6 Tips for Designing a Custom Sheet Metal Part
What are the tips for designing custom sheet metal parts?
- Clarify your design
- Simplify and edit where you can
- Avoid designing features too close to bends
- Limit your use of tight tolerance
- Provide a drawing in addition to a model
- Work with your fabricator
When it comes to making a custom sheet metal part, following the right design and fabrication practices is extremely important. Certain decisions that you make during this process will ultimately decide how your sheet metal part turns out. This in turn can make or break your project.
When you optimize your designing process, you gain many advantages, such as shortened lead times, increased functionality and durability of your product, and cost-efficient production, amongst other things.
To help you achieve this, here are our top tips for designing custom sheet metal parts:
Clarify your design
Your design should be as clear and specific as you can make it. This will help your metal fabricator have a better idea of what you’re looking for, and reduce the chance of error when your project moves onto the production phase.
The first thing you need to clarify with your design is its measurements and dimensions. Make sure these specifications are included in your model and drawings:
- Locations and depths of any holes
- Surface flatness
- Radius of corners
- Material thickness
- Overall height, width, length
Simplify and edit where you can
Once the essential measurements and specifications of your model are clearly marked, the next step to optimize your design is to simplify. Take another look at your design, and consider where you can pare it down to the essentials. This must be done before sending in your designs to your fabrication partner.
This step doesn’t mean you have to simplify every element or aspect of your design — only the ones that don’t add a function or any necessary value to your product. Some aesthetic choices may not be essential, while other elements may be redundant or can be simplified further.
You might also want to look for elements that are overly detailed or overworked. For example, using a right angle rather than curved corners may help reduce complexity, while streamlining the cutting and stamping process.
What’s important here is that your product can still maintain its supposed function, even after some simplification.
Avoid designing features too close to bends
One common mistake that many businesses make is designing features too close to their product or component’s bends. If any feature is too close to the area of sheet metal that is bent, they risk being deformed, stretched, or broken during the bending process.
To avoid this happening to your sheet metal design, we recommend moving these features outside the area the bending die (also known as a v-die) will come into contact. Generally, allowing a margin of 1.5x the thickness of the material plus the inside radius of the bend is a safe enough distance.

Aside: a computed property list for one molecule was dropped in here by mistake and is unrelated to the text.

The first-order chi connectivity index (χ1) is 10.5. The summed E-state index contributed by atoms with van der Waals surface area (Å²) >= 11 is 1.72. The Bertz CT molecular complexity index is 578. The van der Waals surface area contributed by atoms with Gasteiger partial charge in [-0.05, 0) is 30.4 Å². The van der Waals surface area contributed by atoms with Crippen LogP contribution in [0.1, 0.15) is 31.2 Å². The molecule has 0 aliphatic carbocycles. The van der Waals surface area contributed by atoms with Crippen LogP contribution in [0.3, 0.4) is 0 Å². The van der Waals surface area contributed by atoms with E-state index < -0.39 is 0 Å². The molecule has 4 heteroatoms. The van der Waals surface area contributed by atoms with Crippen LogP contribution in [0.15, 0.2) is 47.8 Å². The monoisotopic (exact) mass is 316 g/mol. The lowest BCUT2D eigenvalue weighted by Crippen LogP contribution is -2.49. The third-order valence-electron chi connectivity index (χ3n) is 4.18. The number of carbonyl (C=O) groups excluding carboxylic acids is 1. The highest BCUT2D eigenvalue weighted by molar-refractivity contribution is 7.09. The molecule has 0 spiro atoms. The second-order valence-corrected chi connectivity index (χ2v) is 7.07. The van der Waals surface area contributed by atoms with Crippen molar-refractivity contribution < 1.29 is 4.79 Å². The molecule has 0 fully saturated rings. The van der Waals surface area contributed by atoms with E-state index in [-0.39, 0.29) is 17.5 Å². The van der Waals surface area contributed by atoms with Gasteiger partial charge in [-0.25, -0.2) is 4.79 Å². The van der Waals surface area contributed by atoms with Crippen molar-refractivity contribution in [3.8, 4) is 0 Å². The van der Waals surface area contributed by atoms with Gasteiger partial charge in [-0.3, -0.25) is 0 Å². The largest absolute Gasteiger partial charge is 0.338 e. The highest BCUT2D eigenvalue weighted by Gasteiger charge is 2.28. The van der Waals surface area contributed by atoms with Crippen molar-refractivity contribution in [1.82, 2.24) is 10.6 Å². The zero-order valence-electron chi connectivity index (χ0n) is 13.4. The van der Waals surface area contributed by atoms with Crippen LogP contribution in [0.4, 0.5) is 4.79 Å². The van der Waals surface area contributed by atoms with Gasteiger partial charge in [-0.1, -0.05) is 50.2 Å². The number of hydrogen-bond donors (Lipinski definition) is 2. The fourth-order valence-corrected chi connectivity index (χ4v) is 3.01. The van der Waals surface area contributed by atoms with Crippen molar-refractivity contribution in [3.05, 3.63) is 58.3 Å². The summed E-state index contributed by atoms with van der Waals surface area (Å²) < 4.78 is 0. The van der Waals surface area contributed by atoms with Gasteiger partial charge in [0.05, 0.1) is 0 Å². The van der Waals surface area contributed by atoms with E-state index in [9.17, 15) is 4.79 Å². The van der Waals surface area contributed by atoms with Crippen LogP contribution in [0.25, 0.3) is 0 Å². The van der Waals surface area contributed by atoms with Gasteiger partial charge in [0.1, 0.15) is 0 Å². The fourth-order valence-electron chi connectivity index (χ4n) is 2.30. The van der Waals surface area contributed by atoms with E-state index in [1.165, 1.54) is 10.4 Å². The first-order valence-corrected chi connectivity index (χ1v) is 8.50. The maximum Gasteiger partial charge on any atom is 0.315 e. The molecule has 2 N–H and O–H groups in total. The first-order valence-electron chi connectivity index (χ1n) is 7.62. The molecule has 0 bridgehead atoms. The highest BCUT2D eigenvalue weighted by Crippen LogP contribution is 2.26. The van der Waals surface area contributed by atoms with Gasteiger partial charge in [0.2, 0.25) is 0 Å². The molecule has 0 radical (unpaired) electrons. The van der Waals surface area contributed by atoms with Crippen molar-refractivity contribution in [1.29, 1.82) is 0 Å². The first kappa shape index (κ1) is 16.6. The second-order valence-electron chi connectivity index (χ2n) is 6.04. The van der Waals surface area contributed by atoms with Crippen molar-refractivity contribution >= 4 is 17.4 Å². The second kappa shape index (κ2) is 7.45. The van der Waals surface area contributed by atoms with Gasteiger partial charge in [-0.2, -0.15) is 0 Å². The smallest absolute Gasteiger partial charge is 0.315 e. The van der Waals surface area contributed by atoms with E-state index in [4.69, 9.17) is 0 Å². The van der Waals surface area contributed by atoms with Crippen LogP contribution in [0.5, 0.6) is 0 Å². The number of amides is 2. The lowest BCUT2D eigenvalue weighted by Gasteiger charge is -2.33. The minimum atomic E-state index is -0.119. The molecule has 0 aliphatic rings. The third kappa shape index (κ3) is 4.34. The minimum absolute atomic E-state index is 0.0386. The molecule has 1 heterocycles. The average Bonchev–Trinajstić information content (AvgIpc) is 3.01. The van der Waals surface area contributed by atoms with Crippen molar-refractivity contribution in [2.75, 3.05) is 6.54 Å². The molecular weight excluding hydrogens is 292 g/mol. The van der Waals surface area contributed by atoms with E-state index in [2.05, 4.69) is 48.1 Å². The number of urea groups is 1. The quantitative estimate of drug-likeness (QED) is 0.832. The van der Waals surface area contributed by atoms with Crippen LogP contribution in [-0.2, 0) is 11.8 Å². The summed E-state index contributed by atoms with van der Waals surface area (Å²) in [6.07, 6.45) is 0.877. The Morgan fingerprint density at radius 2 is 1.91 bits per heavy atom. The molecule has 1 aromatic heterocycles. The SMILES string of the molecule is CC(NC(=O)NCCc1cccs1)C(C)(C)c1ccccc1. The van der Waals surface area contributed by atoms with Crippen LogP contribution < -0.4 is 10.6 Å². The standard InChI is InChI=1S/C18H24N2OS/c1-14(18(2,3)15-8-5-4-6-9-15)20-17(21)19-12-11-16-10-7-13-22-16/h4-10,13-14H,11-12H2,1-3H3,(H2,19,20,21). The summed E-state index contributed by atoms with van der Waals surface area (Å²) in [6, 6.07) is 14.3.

Limit your use of tight tolerance
Another common mistake that most people make when designing products from sheet metal is using unnecessarily tight tolerances. However, using too many tight tolerances means using more precision techniques and tools — which of course results in a more expensive project altogether.
This problem is often rectified during the simplification step of the design process — but we highly recommend double-checking if any of the tight tolerances in your design are necessary to your project’s function.
Provide a drawing in addition to a model
While sheet metal models provide lots of details for your fabricator, they often aren’t sufficient on their own. Sheet metal fabricators also need precise and detailed drawings of your design, as these include important specifications, such as hardware installation, tapped holes, counterbore depth, CNC machining needs, and others.
An annotated drawing will serve as your fabricating partner’s go-to guide for creating your custom product or component accurately.
Work with your fabricator
While there are many things you can do on your own to improve or simplify your design, the best way to optimize it is to tap into your fabricator’s skills and knowledge. As they know what the ideal fabrication process for your particular product or application looks like, they know how to leverage the resources and tools they have to set your project up for the best design possible.
By making small yet effective changes to your design, your fabricator will be able to substantially enhance its fabrication process. So, once you’ve specified your measurements and other essential aspects of your design, collaborate with your fabricator. They can suggest key adjustments or additions to your design, which in turn will optimize it and result in the most efficient processes.
These tips for designing a custom sheet metal part will help you make your project more efficient, without trading in the quality of your product. That said, you can only do so much on your own. That’s why partnering with a trusted steel manufacturer in the Philippines, like Metal Exponents, is the best way to optimize your custom metal fabrication design. Contact us today to see how we can help perfect your design!